You might be surprised by how many people are interested in learning about reverse mortgages. There are borrowers from every state, from a wide variety of socioeconomic backgrounds and the ages of borrowers range anywhere from 62 to 95 and older and everything in between. One thing everyone struggles with is when is the best time to get a reverse mortgage.
Reverse mortgages offer homeowners a way to stay in their own homes while opening up access to some of your home equity. Your loan amount is determined by your age, current interest rates and the value of your home. The amount of cash available to you also depends on the amount you owe on a traditional mortgage — if anything. (Any outstanding debts against the home, including an existing mortgage, are paid off with the reverse mortgage proceeds.)
While there is no one right answer, below are a few guidelines to help you answer the important question — when is the best time to get this loan:
When You Need the Money — If you need money now and you want to stay in your own home, then now a reverse mortgage can be a good solution.
A reverse mortgage helps borrowers in need in two key ways:
- The loan eliminates your existing mortgage (if you still have one). This means that you will no longer have to make regular mortgage payments. This alone can dramatically improve your monthly budget.
- In most cases, the loans can also give you access to cash or a line of credit. This money can be used in any way you want. You can use the money to make ends meet, enhance your monthly spending or splurge on something you have always wanted. Many people use the funds to help with medical costs, remodeling, cover larger one-time expenses such as property taxes, or to help a loved one.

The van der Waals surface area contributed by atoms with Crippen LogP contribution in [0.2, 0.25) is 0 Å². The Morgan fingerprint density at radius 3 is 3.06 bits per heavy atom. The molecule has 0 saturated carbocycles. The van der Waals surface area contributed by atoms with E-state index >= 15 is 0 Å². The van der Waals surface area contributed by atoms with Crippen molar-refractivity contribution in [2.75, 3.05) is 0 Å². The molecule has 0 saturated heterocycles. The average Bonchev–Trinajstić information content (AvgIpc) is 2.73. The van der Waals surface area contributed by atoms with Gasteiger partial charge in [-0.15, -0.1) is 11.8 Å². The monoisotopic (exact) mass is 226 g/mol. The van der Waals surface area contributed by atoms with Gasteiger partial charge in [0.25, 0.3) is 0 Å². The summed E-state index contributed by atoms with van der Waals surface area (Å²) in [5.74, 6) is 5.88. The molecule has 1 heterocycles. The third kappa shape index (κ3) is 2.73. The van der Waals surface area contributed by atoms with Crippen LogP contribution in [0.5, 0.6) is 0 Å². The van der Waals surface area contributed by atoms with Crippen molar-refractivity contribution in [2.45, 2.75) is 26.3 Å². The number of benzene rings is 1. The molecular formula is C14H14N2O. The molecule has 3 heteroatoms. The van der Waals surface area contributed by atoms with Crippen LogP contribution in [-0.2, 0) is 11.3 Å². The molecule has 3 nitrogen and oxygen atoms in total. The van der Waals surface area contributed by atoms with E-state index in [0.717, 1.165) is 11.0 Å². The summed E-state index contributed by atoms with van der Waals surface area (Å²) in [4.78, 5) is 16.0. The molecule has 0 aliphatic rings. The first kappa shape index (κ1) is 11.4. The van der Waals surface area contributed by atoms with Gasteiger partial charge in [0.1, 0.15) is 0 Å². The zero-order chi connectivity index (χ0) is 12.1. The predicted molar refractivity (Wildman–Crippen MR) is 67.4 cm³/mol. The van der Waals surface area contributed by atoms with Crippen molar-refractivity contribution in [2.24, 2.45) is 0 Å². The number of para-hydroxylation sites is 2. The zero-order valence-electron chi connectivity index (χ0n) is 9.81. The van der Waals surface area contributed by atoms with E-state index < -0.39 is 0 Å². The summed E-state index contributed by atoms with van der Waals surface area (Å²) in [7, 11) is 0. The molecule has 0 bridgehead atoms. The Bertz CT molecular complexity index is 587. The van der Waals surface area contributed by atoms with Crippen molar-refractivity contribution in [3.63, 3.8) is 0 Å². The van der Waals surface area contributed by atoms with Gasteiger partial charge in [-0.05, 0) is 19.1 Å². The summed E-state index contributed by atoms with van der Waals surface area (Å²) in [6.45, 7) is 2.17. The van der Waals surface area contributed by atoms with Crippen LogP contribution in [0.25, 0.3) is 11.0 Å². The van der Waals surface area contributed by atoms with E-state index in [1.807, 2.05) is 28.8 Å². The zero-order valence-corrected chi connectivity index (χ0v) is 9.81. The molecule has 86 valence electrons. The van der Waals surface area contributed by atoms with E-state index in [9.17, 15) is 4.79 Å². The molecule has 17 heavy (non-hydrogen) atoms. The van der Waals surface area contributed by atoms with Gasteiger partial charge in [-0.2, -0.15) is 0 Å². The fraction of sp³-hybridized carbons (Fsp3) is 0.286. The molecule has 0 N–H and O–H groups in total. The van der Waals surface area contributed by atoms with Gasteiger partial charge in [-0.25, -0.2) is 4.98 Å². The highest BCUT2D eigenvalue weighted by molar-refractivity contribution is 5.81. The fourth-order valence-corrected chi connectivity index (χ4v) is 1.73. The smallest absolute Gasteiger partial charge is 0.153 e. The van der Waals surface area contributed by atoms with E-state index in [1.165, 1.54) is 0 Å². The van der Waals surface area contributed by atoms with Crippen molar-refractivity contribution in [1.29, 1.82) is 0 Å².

When Housing Prices Are High — When your home is valued higher, your reverse mortgage loan amount is higher. If your home value falls, then the amount you qualify for also falls — and, in some cases, you might not qualify at all.
Housing values are generally up across the United States, but they do vary greatly and are dependent on your exact location.
When Interest Rates Are Low — When interest rates are low, you can get access to more money from a reverse mortgage. (Conversely if rates start rising then you may qualify for less if you can still qualify at all.) Interest rates are at record lows right now.
When You Are Older — The older you are, the more you can qualify for with a reverse mortgage.
When You Want to Stay in Your Home for the Rest of Your Life — Most of us want to stay in our own homes for as long as possible. A reverse mortgage can help make that happen. Downsizing might be a more financially efficient way of eliminating your mortgage and accessing home equity but you may not get a place that you love in the same way you love your current home.
When You Want the Loan to Improve Your Quality of Life — For most homeowners, your home is your most valuable asset. And, you have worked hard to pay down or pay off your mortgage. There is no reason you cannot benefit from your own diligence. Many reverse mortgage borrowers get these loans so that they can live a better life in retirement. There are no restrictions on how you use the money.